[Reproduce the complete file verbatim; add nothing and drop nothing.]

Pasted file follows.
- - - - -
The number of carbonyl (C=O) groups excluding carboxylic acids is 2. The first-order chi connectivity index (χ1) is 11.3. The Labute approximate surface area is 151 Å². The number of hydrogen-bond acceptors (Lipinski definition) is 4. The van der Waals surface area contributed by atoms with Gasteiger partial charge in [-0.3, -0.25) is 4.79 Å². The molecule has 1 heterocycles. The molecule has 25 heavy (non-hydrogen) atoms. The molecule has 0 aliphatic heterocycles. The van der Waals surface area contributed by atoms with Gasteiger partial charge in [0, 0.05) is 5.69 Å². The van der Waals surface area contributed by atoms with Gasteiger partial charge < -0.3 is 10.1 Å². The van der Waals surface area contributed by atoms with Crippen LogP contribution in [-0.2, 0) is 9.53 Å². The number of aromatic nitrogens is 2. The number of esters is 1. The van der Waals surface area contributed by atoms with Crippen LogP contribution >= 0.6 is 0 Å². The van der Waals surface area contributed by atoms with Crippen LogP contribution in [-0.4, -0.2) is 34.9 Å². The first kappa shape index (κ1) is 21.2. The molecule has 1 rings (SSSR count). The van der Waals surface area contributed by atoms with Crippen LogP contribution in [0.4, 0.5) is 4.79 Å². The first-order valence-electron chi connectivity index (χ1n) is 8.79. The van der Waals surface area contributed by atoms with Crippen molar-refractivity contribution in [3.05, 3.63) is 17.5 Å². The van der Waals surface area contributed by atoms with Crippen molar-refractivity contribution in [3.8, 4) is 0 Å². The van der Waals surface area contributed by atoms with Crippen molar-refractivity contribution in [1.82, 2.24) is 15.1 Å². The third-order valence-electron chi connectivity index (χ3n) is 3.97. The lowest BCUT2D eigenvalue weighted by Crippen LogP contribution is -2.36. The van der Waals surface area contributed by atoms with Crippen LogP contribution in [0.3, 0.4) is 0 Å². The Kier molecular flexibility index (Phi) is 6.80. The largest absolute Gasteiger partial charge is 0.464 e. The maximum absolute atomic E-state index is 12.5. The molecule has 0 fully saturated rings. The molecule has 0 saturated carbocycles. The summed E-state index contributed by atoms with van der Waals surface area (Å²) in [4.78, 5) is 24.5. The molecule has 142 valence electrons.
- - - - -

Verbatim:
The number of carbonyl (C=O) groups excluding carboxylic acids is 2. The first-order chi connectivity index (χ1) is 11.3. The Labute approximate surface area is 151 Å². The number of hydrogen-bond acceptors (Lipinski definition) is 4. The van der Waals surface area contributed by atoms with Gasteiger partial charge in [-0.3, -0.25) is 4.79 Å². The molecule has 1 heterocycles. The molecule has 25 heavy (non-hydrogen) atoms. The molecule has 0 aliphatic heterocycles. The van der Waals surface area contributed by atoms with Gasteiger partial charge in [0, 0.05) is 5.69 Å². The van der Waals surface area contributed by atoms with Gasteiger partial charge < -0.3 is 10.1 Å². The van der Waals surface area contributed by atoms with Crippen LogP contribution in [-0.2, 0) is 9.53 Å². The number of aromatic nitrogens is 2. The number of esters is 1. The van der Waals surface area contributed by atoms with Crippen LogP contribution >= 0.6 is 0 Å². The van der Waals surface area contributed by atoms with Crippen LogP contribution in [-0.4, -0.2) is 34.9 Å². The first kappa shape index (κ1) is 21.2. The molecule has 1 rings (SSSR count). The van der Waals surface area contributed by atoms with Crippen LogP contribution in [0.4, 0.5) is 4.79 Å². The first-order valence-electron chi connectivity index (χ1n) is 8.79. The van der Waals surface area contributed by atoms with Crippen molar-refractivity contribution in [3.05, 3.63) is 17.5 Å². The van der Waals surface area contributed by atoms with Crippen molar-refractivity contribution in [3.8, 4) is 0 Å². The van der Waals surface area contributed by atoms with Crippen molar-refractivity contribution in [1.82, 2.24) is 15.1 Å². The third-order valence-electron chi connectivity index (χ3n) is 3.97. The lowest BCUT2D eigenvalue weighted by Crippen LogP contribution is -2.36. The van der Waals surface area contributed by atoms with Crippen LogP contribution in [0.3, 0.4) is 0 Å². The Kier molecular flexibility index (Phi) is 6.80. The largest absolute Gasteiger partial charge is 0.464 e. The maximum absolute atomic E-state index is 12.5. The molecule has 0 fully saturated rings. The molecule has 0 saturated carbocycles. The summed E-state index contributed by atoms with van der Waals surface area (Å²) in [4.78, 5) is 24.5. The molecule has 142 valence electrons.